Banished by the FBI

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This kind of stuff has become so commonplace in the post-9/11 world that we hardly even notice it anymore, but the case of Yahya Wehelie is really just outrageous beyond belief. Keep in mind as you read that he’s a U.S. citizen born and raised in Virginia:

For six weeks, Mr. Wehelie has been in limbo in [Cairo]. He and his parents say he has no radical views, despises Al Qaeda and merely wants to get home to complete his education and get a job. But after many hours of questioning by F.B.I. agents, he remains on the no-fly list. When he offered to fly home handcuffed and flanked by air marshals, Mr. Wehelie said, F.B.I. agents turned him down.

….“For many of these Americans, placement on the no-fly list effectively amounts to banishment from their country,” said Ben Wizner, a senior staff attorney with the A.C.L.U. He called such treatment “both unfair and unconstitutional.” An F.B.I. spokesman, Michael P. Kortan, said that as a matter of policy, the bureau did not comment on who was on a watch list. But he said the recent plots showed the need “to remain vigilant and thoroughly investigate every lead.”

“In conducting such investigations,” Mr. Kortan said, “the F.B.I. is always careful to protect the civil rights and privacy concerns of all Americans, including individuals in minority and ethnic communities.”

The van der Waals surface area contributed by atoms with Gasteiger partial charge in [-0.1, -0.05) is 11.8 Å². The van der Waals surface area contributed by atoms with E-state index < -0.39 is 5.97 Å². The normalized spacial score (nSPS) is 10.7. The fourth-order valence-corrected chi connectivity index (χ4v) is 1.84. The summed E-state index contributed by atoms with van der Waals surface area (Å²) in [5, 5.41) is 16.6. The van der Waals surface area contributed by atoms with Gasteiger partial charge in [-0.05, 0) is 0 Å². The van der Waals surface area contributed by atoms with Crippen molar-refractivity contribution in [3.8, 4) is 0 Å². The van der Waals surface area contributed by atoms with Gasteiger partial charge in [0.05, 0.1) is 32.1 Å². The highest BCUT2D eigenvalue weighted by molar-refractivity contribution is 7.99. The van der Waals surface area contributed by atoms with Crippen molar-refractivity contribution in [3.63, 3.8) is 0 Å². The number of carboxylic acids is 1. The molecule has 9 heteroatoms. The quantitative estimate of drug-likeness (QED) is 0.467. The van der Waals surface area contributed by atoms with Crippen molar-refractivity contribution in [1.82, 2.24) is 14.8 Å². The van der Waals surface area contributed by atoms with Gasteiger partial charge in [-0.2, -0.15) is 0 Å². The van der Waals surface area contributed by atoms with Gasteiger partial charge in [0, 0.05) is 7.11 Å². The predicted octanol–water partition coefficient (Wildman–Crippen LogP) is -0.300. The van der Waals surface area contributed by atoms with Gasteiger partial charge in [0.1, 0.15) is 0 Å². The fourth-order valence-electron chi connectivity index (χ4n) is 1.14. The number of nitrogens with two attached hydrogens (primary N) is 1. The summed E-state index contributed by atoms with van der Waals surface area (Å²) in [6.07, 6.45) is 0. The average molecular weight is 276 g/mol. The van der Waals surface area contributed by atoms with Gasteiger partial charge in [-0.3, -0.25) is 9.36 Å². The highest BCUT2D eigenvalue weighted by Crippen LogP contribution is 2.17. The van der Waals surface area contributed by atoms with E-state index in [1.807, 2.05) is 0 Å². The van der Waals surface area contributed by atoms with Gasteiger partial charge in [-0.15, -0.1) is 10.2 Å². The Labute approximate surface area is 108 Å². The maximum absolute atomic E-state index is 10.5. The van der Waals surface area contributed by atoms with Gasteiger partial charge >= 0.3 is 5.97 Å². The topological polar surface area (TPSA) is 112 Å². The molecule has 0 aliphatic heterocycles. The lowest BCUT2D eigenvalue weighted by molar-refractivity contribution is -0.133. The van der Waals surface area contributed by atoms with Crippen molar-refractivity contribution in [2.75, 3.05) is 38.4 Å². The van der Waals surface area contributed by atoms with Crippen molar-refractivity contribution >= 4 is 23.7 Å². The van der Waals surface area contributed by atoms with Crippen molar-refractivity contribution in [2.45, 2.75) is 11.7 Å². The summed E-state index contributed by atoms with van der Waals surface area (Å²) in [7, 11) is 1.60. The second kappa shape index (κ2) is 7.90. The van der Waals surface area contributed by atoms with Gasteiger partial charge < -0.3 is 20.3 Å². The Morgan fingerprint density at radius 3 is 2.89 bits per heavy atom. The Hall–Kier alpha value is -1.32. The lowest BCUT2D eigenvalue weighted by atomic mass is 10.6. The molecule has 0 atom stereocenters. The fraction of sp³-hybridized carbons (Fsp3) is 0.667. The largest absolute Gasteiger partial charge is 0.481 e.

….The no-fly list gives the American authorities greater leverage in assessing travelers who are under suspicion, because to reverse the flying ban many are willing to undergo hours of questioning.

But sometimes the questioning concludes neither with criminal charges nor with permission to fly. The Transportation Security Administration has a procedure allowing people to challenge their watch list status in cases of mistaken identity or name mix-up, but Mr. Wehelie does not fit those categories.

This is an abomination, pure and simple. There’s not the slightest question that it would be possible to allow Wehelie to fly home safely even if he were Osama bin Laden’s minister of defense. The government of the United States should be allowed to search him and his luggage with abandon if they have reason to suspect him of illegal activity, and they have every right to question him for the same reason. But the right to keep him from flying home? No. That doesn’t just skirt the line of what the American government should be allowed to do, it blows right by it and makes a mockery of the constitution and every smarmy bureaucrat who pretends to support it while snickering behind their hands about “carefully protecting the civil rights and privacy concerns of all Americans.” How on earth can Barack Obama stand by and continue to allow stuff like this to happen?

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Clara Jeffery, Editor-in-Chief

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